Fast And The Furious In Perspective

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The Fast and the Furious in Perspective Call me naive, but until I saw director Rob Cohen's The Fast and the Furious, I did not know there was such a thing as underground car racing gangs in the United States. Not being a mechanic or car enthusiast, I also had no idea how cars could so quickly speed up to 140 m.p.h. While the jury's still out on how realistic The Fast and the Furious is concerning its details on automobiles and racing, I, nonetheless, learned quite a bit from the film--more so than from any usual movie-going experience.

I also learned that no matter how many slam-bang action scenes are put into a movie, the entire effort cannot work without a feasible screenplay. The action scenes clearly outweighed any dialogue that was placed. The movie, based in the streets of Los Angeles, was not an effective choice for a plot.

Along with the Los Angeles Times and Roger Ebert, I would rate the movie a three-out-of-four stars simply for its outstanding merit in the field of special effects. (Armstrong) Set in the speedy world of street racing teams, Brian (Paul Walker) is an undercover cop who has managed to get in with one such group, led by Dominic Toretto (Vin Diesel). While his mission is to prove that they not only illegally race, but also hijack trucks on the side, Brian finds himself apprehensive of doing so when he not only becomes good friends with Dominic, but also falls for his sister, Mia (Jordana Brewster).

The plot of The Fast and the Furious is full of clichés and dullness that is predictable from beginning to end. It also does not even find its premise until at least a half-hour in. Until then, we are treated to literally one scene after the next of people racing hot--no, make that very hot--cars. When the story finally shifts into high gear and we find that Brian is, indeed, a cop, the stakes are expectantly heightened. Unfortunately, this means that the pacing must slow down and the characters actually have to speak. The characters were underdeveloped throughout the film. That it took three separate people to pen such a thin script is quite humorous, and just a little overwhelming.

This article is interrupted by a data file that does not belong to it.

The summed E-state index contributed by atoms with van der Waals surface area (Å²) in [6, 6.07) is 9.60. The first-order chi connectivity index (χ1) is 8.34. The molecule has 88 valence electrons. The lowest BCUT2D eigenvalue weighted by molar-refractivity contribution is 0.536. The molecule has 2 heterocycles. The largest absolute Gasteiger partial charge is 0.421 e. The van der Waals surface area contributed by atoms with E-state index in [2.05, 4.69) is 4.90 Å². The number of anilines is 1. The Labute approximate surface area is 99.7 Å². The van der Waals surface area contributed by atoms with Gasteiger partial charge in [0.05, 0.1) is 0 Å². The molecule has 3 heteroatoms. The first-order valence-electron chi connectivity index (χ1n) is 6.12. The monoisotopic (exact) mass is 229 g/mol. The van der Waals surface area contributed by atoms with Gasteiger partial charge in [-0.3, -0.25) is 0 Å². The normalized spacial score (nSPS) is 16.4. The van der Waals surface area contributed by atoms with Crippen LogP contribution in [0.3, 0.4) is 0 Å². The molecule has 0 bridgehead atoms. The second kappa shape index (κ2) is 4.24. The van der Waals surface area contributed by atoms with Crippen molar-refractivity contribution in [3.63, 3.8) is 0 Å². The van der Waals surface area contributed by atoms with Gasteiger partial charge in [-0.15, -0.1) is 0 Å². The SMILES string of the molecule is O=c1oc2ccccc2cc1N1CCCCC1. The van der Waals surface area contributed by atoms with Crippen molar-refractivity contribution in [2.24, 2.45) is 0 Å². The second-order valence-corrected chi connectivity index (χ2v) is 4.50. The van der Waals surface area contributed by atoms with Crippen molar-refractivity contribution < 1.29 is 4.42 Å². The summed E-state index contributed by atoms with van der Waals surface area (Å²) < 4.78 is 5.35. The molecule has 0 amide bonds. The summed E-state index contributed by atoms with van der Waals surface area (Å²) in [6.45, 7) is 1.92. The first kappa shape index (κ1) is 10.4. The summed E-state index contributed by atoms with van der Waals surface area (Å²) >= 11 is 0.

The action sequences, by the way, are so thrilling that they almost single-handedly save the film from its countless flaws. The tight-and-precise editing aids in making each car-racing sequence a high-throttle joy to behold. Along with the intensity, a climactic scene involving a botched truck-hijack is downright nail biting, leaving your fingers in pain when it concludes. The intense crash scenes including shrapnel produced when a semi t-bones a Honda Civic at 140 m.p.h. were absolutely hair-raising. The flames following were equally robust.

There is nothing else comparable to the arcade-style driving they demonstrated, along with the special effects, which were digitally enhanced quite nicely. It's very easy to forget about such frivolous things as character involvement and story developments when your body is being overtaken by such rapid-fire images of excitement and danger. But once each scene has taken its toll, you are grounded back to the reasons why the movie, as a whole, is simply not finding the footing it should.

The cast is professional and attractive, but little else. Vin Diesel, that of the muscular build, shaved head, and baritone voice, turns in an effective highly modulated performance as the loyal Dominic. Despite several slow patches and an ending that manages to leave characters and relationships hanging without closure, The Fast and the Furious offers mindless summer movie fun for 105 minutes. If anything, the action leaves a superficial adrenaline rush.

Works Cited Armstrong, Rod "Critics Roundup" Reel Reviews 2001 The Fast and the Furious. Dir. Robert Cohen. Perf. Vin Diesel, Paul Walker, Jordana Brewster. Universal Studios, 2001